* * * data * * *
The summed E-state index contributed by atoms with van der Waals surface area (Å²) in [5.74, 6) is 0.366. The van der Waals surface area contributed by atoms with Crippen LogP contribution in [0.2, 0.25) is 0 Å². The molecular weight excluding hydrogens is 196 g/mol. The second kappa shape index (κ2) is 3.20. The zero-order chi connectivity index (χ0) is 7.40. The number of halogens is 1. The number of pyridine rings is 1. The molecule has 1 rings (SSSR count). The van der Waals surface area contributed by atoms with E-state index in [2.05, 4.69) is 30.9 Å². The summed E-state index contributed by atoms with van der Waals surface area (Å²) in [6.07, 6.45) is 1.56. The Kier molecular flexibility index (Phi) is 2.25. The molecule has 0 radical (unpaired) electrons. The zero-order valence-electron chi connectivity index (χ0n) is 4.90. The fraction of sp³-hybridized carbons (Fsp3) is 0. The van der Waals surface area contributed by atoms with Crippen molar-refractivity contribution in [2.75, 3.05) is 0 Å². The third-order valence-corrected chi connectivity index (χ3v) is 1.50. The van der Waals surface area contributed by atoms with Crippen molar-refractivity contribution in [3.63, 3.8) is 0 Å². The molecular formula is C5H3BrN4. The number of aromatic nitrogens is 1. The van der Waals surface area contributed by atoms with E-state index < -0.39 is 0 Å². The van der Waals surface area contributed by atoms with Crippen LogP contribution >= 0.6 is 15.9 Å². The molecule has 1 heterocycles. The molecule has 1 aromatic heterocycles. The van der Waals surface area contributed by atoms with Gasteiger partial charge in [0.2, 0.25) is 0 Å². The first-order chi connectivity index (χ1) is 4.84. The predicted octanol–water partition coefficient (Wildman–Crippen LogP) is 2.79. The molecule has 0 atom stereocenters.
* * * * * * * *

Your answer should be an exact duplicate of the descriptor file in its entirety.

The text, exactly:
The summed E-state index contributed by atoms with van der Waals surface area (Å²) in [5.74, 6) is 0.366. The van der Waals surface area contributed by atoms with Crippen LogP contribution in [0.2, 0.25) is 0 Å². The molecular weight excluding hydrogens is 196 g/mol. The second kappa shape index (κ2) is 3.20. The zero-order chi connectivity index (χ0) is 7.40. The number of halogens is 1. The number of pyridine rings is 1. The molecule has 1 rings (SSSR count). The van der Waals surface area contributed by atoms with E-state index in [2.05, 4.69) is 30.9 Å². The summed E-state index contributed by atoms with van der Waals surface area (Å²) in [6.07, 6.45) is 1.56. The Kier molecular flexibility index (Phi) is 2.25. The molecule has 0 radical (unpaired) electrons. The zero-order valence-electron chi connectivity index (χ0n) is 4.90. The fraction of sp³-hybridized carbons (Fsp3) is 0. The van der Waals surface area contributed by atoms with Crippen molar-refractivity contribution in [2.75, 3.05) is 0 Å². The third-order valence-corrected chi connectivity index (χ3v) is 1.50. The van der Waals surface area contributed by atoms with Crippen molar-refractivity contribution in [3.63, 3.8) is 0 Å². The molecular formula is C5H3BrN4. The number of aromatic nitrogens is 1. The van der Waals surface area contributed by atoms with E-state index < -0.39 is 0 Å². The van der Waals surface area contributed by atoms with Crippen LogP contribution >= 0.6 is 15.9 Å². The molecule has 1 heterocycles. The molecule has 1 aromatic heterocycles. The van der Waals surface area contributed by atoms with Gasteiger partial charge in [0.2, 0.25) is 0 Å². The first-order chi connectivity index (χ1) is 4.84. The predicted octanol–water partition coefficient (Wildman–Crippen LogP) is 2.79. The molecule has 0 atom stereocenters.